The interesting twist is that there's no master list of spell recipes anywhere; instead, you have to find them on various scrolls and in books. The further twist is that even when you find them, the formulas aren't explicit. For instance, the "Scroll of Unity" indicates that the basic healing spell, called--groan--"Bandus Aidus," is composed of "the flower named for the Greek boy" and "the garden plant whose flavor is used so often to mask unpleasant taste." You have to do a little analysis of the ingredients to realize it's talking about narcissus root and a peppermint sprig.
|This one seems to require dragon's drool, glow grass, and eye of owl.|
There's a "Book of Bad Poetry" that seems to consist solely of spell hints, and I haven't fully parsed it yet. My progress is partly hampered by the extremely slow process of stealing reagents one-by-one from the herbalist; I may resort to simply buying them for speed's sake.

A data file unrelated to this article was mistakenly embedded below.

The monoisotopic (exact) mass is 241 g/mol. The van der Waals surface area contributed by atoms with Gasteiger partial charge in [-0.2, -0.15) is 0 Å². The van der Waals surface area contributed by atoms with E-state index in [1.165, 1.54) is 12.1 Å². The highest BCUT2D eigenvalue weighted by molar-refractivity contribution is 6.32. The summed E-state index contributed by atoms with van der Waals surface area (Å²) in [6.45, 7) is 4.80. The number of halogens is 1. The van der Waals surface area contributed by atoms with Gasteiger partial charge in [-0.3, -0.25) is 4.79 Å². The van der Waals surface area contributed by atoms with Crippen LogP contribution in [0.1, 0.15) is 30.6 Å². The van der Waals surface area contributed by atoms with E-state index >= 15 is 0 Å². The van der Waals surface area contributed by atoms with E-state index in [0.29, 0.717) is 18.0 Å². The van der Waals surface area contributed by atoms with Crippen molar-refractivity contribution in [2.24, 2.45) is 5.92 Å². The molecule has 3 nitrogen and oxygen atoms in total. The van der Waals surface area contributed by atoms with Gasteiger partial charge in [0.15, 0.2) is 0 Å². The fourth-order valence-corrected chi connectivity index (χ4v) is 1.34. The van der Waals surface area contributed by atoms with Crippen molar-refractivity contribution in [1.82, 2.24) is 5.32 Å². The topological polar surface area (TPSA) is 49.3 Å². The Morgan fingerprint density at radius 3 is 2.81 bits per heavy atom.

My exploration of the outer world featured plenty of combat, rendered easier by my purchase of good armor and my theft of a magic sword called "Charles" from one of the residences. The enemies are as varied as undead (skeletons, ghosts), goblins of various levels, anthropomorphic plants, and local fauna (bears, giant chickens). None are terribly hard, and there aren't many tactics to use against them except to charge up swinging. You can try to maneuver around the battlefield in such a way that you draw them out one-by-one, but I have trouble getting this strategy to work well. I've yet to encounter a single fixed or plot-relevant combat, but I haven't done much indoor exploration yet.
|Maybe the baby ogre and baby eater could just go after each other.|